Tag Archive for: mystery writing

Travel for Writing

By Kathryn Lane

For people with an appetite for
travel, 2021 promises to be a better year. We’re already picking destinations
and building itineraries to fulfill our yearnings

Yeah, I’m one of those crazy, exuberant travelers anxiously
waiting to renew my journeys!

Before becoming a writer, I jetted around the
globe for work purposes. I’d managed to leverage a CPA and finance career into
inspecting overseas affiliates experiencing financial issues or mismanagement.
Traveling fulfilled my dream of visiting other countries and learning their

Yet I left the corporate world to write!

Since switching to writing mystery novels and
short stories, my travel is even more purpose driven. My husband and I
journey to foreign locations so I can research places where my female
protagonist, Nikki Garcia, and other characters find themselves – usually in
heaps of trouble.

Hong Kong, intended to be the next story site, had
to be cancelled. The pandemic in March 2020 posed too big a risk in Asia. I
rethought the plot and scheduled a May trip to Miami and Cuba. COVID had hit the
US and Caribbean by then, so we cancelled that jaunt. Surely by October, we
could travel. Barcelona beckoned us and we booked a trip to Spain. That too had
to be cancelled.

Upon researching “pandemic safe” tours, swimming in the Aegean off the coast of Turkey offered a possibility. Except
I’m not a swimmer. And it’d be difficult for Nikki to chase bad guys using a breaststroke!

Another option – “pretend to be in Paris from
home.” Glancing at the itinerary, it suggested baking Circus Bakery’s
cinnamon buns for breakfast. Turning on French music for atmosphere, adding a
scarf and sunglasses while reading Le Monde’s website for French news, enjoying
a leisurely luncheon of wine and cheese, and then taking a virtual tour of the Musée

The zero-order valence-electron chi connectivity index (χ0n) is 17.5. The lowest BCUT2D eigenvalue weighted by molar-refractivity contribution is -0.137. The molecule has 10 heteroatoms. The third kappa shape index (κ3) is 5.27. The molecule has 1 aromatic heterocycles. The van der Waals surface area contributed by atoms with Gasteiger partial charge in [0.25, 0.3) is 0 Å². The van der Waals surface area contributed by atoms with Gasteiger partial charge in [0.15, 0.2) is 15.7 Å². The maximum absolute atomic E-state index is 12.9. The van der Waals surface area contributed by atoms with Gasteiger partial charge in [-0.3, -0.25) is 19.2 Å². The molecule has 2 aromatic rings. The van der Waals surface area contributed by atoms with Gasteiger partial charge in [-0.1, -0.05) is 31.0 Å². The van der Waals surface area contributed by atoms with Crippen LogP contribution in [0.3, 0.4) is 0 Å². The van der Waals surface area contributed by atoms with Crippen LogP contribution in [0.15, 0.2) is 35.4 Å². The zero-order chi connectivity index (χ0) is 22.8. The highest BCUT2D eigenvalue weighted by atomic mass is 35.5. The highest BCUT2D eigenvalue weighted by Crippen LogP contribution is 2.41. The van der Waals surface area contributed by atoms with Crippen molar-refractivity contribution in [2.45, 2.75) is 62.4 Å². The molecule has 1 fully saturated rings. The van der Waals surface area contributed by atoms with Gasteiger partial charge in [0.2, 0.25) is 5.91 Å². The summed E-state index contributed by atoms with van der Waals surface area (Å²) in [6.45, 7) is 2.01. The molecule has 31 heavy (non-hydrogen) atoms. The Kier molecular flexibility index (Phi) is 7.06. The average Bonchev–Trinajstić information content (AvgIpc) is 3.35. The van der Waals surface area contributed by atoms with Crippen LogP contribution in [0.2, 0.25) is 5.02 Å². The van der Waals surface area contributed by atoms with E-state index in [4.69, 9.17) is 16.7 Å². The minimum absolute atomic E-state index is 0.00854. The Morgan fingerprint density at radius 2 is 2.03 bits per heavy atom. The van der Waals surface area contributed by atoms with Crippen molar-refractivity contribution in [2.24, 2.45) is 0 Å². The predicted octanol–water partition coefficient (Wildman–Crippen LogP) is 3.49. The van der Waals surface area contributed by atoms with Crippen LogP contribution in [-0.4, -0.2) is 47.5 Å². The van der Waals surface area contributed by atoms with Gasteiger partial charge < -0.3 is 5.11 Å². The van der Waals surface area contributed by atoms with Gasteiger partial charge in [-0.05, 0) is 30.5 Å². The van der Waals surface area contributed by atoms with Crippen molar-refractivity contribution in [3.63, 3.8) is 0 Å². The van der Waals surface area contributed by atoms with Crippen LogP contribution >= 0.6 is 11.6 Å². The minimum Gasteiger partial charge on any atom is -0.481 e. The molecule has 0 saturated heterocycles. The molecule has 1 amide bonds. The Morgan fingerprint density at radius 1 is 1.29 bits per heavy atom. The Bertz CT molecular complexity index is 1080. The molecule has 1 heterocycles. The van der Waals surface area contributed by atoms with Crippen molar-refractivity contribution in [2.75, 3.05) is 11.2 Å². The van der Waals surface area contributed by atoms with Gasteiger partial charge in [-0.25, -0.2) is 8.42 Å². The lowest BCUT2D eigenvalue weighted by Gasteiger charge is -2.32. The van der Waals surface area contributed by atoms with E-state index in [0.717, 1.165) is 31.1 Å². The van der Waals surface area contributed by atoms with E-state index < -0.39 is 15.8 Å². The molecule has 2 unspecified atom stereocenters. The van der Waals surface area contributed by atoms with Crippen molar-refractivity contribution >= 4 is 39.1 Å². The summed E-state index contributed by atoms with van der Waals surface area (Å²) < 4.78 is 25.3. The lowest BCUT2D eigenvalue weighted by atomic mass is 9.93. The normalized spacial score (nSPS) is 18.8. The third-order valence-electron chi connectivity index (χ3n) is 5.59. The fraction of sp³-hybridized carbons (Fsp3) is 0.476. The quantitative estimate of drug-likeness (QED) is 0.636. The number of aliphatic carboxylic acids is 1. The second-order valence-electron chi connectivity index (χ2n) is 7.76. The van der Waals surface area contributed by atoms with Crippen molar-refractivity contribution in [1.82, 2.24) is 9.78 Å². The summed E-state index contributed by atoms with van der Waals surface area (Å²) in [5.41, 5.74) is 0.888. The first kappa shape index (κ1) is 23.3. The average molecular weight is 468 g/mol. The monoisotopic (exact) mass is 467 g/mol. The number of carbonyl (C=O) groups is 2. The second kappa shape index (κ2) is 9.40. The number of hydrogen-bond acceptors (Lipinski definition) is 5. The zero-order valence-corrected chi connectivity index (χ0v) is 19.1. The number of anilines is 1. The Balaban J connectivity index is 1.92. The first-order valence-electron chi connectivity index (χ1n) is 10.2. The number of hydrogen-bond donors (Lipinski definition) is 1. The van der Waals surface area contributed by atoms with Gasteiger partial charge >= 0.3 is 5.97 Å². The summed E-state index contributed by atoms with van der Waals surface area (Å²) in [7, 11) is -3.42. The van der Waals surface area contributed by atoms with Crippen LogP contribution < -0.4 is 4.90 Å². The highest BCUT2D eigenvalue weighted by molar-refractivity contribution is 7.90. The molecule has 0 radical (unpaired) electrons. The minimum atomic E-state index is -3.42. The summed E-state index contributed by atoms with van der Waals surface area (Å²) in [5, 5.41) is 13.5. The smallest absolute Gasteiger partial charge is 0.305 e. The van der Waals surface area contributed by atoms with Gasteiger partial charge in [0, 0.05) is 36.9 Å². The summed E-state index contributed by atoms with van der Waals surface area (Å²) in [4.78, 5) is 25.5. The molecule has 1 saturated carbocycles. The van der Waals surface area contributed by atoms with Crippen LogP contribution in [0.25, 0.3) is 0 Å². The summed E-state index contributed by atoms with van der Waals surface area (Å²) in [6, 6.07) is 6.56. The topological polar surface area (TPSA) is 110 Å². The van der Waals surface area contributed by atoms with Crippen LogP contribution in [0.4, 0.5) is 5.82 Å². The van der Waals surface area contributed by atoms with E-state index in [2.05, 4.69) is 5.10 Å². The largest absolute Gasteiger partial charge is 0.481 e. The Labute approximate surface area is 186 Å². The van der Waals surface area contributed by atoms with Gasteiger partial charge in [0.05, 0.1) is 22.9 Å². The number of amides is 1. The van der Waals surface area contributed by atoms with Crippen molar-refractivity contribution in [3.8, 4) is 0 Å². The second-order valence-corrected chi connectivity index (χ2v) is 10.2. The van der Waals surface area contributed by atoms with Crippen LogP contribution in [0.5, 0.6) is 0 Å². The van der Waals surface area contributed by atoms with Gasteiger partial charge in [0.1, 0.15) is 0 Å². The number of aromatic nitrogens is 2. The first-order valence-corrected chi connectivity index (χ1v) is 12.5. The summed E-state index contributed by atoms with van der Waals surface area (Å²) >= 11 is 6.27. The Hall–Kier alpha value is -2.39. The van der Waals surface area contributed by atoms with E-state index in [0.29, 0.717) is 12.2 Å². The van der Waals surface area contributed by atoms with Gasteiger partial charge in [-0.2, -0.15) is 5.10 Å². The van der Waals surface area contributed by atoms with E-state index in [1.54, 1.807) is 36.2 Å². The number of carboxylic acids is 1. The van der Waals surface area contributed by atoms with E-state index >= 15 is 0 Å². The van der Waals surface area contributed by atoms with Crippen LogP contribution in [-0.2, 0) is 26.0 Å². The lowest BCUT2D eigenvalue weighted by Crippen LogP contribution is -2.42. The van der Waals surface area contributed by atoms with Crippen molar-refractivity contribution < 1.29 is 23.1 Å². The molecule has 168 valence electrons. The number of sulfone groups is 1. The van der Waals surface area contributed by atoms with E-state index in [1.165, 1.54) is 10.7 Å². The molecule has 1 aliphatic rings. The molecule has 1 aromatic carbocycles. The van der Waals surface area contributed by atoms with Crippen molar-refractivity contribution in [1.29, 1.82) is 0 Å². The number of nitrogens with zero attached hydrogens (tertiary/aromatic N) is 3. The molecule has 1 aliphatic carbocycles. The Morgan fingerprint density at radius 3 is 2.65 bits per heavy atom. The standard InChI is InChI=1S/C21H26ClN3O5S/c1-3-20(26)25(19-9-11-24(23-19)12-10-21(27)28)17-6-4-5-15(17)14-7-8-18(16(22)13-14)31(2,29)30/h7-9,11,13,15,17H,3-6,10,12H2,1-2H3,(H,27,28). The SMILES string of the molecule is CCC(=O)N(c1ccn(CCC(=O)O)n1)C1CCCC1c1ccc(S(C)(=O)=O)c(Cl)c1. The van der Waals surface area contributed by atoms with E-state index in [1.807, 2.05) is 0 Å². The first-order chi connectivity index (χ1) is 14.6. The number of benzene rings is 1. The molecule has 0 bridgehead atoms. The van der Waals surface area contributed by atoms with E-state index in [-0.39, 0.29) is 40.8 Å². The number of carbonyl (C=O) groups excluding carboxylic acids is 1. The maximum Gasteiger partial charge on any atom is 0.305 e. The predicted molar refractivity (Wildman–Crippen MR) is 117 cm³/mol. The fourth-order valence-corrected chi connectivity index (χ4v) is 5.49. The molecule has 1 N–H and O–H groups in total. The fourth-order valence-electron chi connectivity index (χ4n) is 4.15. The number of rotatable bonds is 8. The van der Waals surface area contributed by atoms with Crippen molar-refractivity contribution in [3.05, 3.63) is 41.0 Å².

. By 5 p.m. it’s time to become your own bartender for aperitifs
before dinner. And finally you cook your dinner pretending to be a famous
French chef cooking Coq a Vin.

Cooking after all the wine from lunch and
aperitifs before dinner? They must be kidding. Or maybe that’s the secret of
famous French chefs – being plastered as they cook!

Seriously, I hope 2021 is a great year for all writers – and those of us who are also travel
junkies – that we can once again hit the road, rails, oceans, and airways. Or
even take hiking and cycling tours without concern of encountering closed
hotels and restaurants.

Wherever your passion leads you, I’m lifting my
glass of French wine to wish you a New Year of health, love, joy, peace, and



The Nikki Garcia Mystery Series and her short story collection – Backyard
All available on Amazon.

Kathryn Lane started out as a starving artist. To earn a
living, she became a certified public accountant and embarked on a career in
international finance with a major multinational corporation. After two
decades, she left the corporate world to plunge into writing mystery and
suspense thrillers. In her stories, Kathryn draws deeply from
her Mexican background as well as her travels
in over ninety countries.



Photo Credits:

Boat in Hong Kong Harbor, Swimmer, and Wine and Cheese – Public Domain

Kathryn’s books – designs by Bobbye

Stupid of Not?

Stupid or Not? by Debra H. Goldstein

Do you think I’m stupid? In today’s fast-paced computer-oriented world, how gullible do I look?